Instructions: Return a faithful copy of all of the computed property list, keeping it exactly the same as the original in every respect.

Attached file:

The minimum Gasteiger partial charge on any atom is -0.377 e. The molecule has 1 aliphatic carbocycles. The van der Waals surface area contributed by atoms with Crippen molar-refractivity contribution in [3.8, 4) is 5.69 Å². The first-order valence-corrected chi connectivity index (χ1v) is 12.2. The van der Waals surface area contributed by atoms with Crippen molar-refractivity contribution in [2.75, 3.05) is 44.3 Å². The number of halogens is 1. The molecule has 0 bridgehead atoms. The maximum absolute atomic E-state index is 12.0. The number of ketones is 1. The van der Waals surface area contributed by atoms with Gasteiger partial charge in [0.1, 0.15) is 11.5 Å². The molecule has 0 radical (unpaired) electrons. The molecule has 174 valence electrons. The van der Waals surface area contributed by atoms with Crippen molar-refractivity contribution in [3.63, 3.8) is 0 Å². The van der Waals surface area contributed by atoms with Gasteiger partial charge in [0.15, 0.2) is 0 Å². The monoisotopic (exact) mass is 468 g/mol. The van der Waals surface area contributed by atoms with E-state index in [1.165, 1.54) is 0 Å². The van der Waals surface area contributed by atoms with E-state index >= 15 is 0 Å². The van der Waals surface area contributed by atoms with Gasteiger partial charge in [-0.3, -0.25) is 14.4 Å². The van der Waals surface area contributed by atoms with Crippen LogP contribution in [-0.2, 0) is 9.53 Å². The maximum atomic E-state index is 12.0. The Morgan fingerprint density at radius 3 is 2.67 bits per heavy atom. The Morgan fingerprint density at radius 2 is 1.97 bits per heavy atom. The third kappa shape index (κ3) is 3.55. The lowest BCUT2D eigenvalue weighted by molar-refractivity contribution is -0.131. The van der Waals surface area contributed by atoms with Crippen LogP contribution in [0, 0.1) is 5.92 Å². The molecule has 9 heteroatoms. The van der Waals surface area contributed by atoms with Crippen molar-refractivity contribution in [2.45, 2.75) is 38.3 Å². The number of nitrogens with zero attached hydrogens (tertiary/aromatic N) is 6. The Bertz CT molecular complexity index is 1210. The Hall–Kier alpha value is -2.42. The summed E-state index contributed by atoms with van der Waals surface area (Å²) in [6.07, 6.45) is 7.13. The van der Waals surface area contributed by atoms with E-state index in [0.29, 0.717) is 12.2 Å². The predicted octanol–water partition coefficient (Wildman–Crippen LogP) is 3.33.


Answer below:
The minimum Gasteiger partial charge on any atom is -0.377 e. The molecule has 1 aliphatic carbocycles. The van der Waals surface area contributed by atoms with Crippen molar-refractivity contribution in [3.8, 4) is 5.69 Å². The first-order valence-corrected chi connectivity index (χ1v) is 12.2. The van der Waals surface area contributed by atoms with Crippen molar-refractivity contribution in [2.75, 3.05) is 44.3 Å². The number of halogens is 1. The molecule has 0 bridgehead atoms. The maximum absolute atomic E-state index is 12.0. The number of ketones is 1. The van der Waals surface area contributed by atoms with Gasteiger partial charge in [0.1, 0.15) is 11.5 Å². The molecule has 0 radical (unpaired) electrons. The molecule has 174 valence electrons. The van der Waals surface area contributed by atoms with Crippen molar-refractivity contribution in [3.63, 3.8) is 0 Å². The van der Waals surface area contributed by atoms with Gasteiger partial charge in [0.15, 0.2) is 0 Å². The monoisotopic (exact) mass is 468 g/mol. The van der Waals surface area contributed by atoms with E-state index in [1.165, 1.54) is 0 Å². The van der Waals surface area contributed by atoms with E-state index >= 15 is 0 Å². The van der Waals surface area contributed by atoms with Gasteiger partial charge in [-0.3, -0.25) is 14.4 Å². The van der Waals surface area contributed by atoms with Crippen LogP contribution in [-0.2, 0) is 9.53 Å². The maximum atomic E-state index is 12.0. The Morgan fingerprint density at radius 3 is 2.67 bits per heavy atom. The Morgan fingerprint density at radius 2 is 1.97 bits per heavy atom. The third kappa shape index (κ3) is 3.55. The lowest BCUT2D eigenvalue weighted by molar-refractivity contribution is -0.131. The van der Waals surface area contributed by atoms with Crippen LogP contribution in [0, 0.1) is 5.92 Å². The molecule has 9 heteroatoms. The van der Waals surface area contributed by atoms with Crippen molar-refractivity contribution in [2.45, 2.75) is 38.3 Å². The number of nitrogens with zero attached hydrogens (tertiary/aromatic N) is 6. The Bertz CT molecular complexity index is 1210. The Hall–Kier alpha value is -2.42. The summed E-state index contributed by atoms with van der Waals surface area (Å²) in [6.07, 6.45) is 7.13. The van der Waals surface area contributed by atoms with E-state index in [0.29, 0.717) is 12.2 Å². The predicted octanol–water partition coefficient (Wildman–Crippen LogP) is 3.33.